Deputy Maureen O’Sullivan and I visited Marian Price in hospital yesterday. Ms Price has been in hospital for nearly a year and last week she was moved to an acute unit. She is suffering from a multitude of ailments and her immune system is breaking down as a result of the various medicines with which she is being treated. I am concerned about the ongoing incarceration of these two people.

Unfortunately, I do not have time to go into his case. Both cases are effectively detention without trial and will do more to destabilise the peace process than anything else of which one can dream.

Why were Mr. Gary Adams and Mr. Gerry McGeough, the so-called on-the-runs, picked to be put in prison? As Mr. McGeough was released after two years, it is obvious that the system does not view him as a threat to society. A part of the delay in Mr. Adams’s case has to do with who he was with he was in prison. It is extraordinary that someone could be refused parole because he or she was put into a certain part of a prison. I assure the Minister that choice of who to associate with in prison is not that great.

Regarding the so-called dissidents, a dirty protest continued for more than one year. When it concluded last year, undertakings were given in respect of change. Judging by what we were told during our visit to HM Prison Maghaberry yesterday, no change has occurred. It further transpired that many of the people in question were in prison on indefinite remand for court cases that were still awaited. The remand period can continue in such cases. This is detention without trial.

The arrests and convictions of Mr. Adams and Mr. McGeough were contrary to an international agreement between the Irish and British Governments, that being, Weston Park Agreement. I am amazed that this has not been mentioned on the Sinn Féin motion’s “To Do” list.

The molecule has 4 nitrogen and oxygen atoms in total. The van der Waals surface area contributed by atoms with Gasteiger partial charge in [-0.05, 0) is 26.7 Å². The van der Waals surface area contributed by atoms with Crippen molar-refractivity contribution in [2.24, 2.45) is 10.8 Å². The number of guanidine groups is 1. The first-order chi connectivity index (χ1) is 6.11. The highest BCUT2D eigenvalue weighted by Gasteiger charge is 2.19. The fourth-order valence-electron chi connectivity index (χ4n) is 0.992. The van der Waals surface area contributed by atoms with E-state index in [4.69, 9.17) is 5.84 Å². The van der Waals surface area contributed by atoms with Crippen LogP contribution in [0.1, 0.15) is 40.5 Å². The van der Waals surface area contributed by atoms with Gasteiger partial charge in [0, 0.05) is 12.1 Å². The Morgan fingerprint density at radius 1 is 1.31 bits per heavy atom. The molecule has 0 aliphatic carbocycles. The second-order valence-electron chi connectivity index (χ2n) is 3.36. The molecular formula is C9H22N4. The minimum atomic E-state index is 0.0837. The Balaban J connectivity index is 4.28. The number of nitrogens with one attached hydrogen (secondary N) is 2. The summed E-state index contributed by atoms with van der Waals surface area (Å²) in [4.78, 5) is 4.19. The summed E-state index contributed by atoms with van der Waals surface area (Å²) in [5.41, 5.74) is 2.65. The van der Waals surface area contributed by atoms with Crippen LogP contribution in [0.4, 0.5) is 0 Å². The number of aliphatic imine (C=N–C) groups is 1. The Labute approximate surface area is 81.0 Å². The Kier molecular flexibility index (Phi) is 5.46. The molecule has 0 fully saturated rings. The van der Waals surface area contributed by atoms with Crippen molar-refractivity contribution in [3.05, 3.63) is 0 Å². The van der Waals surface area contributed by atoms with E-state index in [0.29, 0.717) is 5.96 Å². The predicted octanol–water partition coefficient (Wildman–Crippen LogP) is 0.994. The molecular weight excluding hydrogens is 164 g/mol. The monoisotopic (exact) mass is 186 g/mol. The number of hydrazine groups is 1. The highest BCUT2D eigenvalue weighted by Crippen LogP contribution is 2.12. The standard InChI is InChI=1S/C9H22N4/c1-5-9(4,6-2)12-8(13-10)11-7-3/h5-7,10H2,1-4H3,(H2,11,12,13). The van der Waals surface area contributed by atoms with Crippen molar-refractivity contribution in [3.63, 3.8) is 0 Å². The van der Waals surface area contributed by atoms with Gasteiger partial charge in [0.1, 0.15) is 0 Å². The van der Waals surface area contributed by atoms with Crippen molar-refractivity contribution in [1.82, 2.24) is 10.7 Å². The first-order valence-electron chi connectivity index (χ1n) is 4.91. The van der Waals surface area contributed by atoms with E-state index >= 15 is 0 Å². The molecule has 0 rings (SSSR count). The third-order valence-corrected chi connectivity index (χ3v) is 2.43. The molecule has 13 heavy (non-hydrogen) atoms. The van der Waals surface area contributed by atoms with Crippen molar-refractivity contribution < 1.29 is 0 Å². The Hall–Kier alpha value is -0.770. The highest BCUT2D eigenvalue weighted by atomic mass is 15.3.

Serious abuses have occurred in the case of Mr. Brendan McConville and Mr. John Paul Wootton. It was due to be started in the appeal court before the prosecution stated that it had further evidence. It now appears that the prosecution was collecting intelligence on discussions held between another witness who would confound the prosecution’s evidence and his solicitor. Matters have become so serious that an application has been made to the Northern Ireland Court of Appeal to ask the Criminal Cases Review Commission to direct the police investigation, something that is possible in Northern Ireland.

Maureen O’Sullivan

I am a member of the foreign affairs committee. When we meet people from conflict areas, they take great heart from the Northern peace process. After generations of bloodshed, bitterness and deep division, peace was achieved. No one wants to see it undermined, but that is what is happening. Lasting peace cannot be achieved without justice, something that is being undermined in the North. I have raised the issue of prisoners at Maghaberry prison in Priority Questions and Topical Issues. With a group of Deputies, I visited the prisoners several times. Their human rights are being abused. I am not referring to their political views. How could a dirty protest continue for 18 months without anyone paying the prisoners a blind bit of notice? We have been told that the agreement is not being implemented in the prison.

Regarding Ms Marian Price, how could a royal prerogative of mercy that received significant coverage when given be lost so suddenly? She is the only female being held in isolation in a male jail. Her medical treatment leaves much to be desired. These are abuses of her human rights. Her hearing with the Parole Commissioners is repeatedly postponed. She has been held two years on the basis of allegations.

Equally disturbing is the case of Mr. Martin Corey, who has been in jail for three years having had his licence revoked on the basis of allegations. Following a judicial review, the judge opted to release him, but the Secretary of State prevented that from happening. He is long overdue a parole review. It will not be held until July. This is internment without trial. In a democracy, due process should be followed. Level a charge, bring a person to court and let him or her have a say. If there is a conviction, it can be appealed. Otherwise, the person serves time. So-called evidence is being produced, but it will be closed. Barristers and solicitors will effectively be going into the case blindfolded.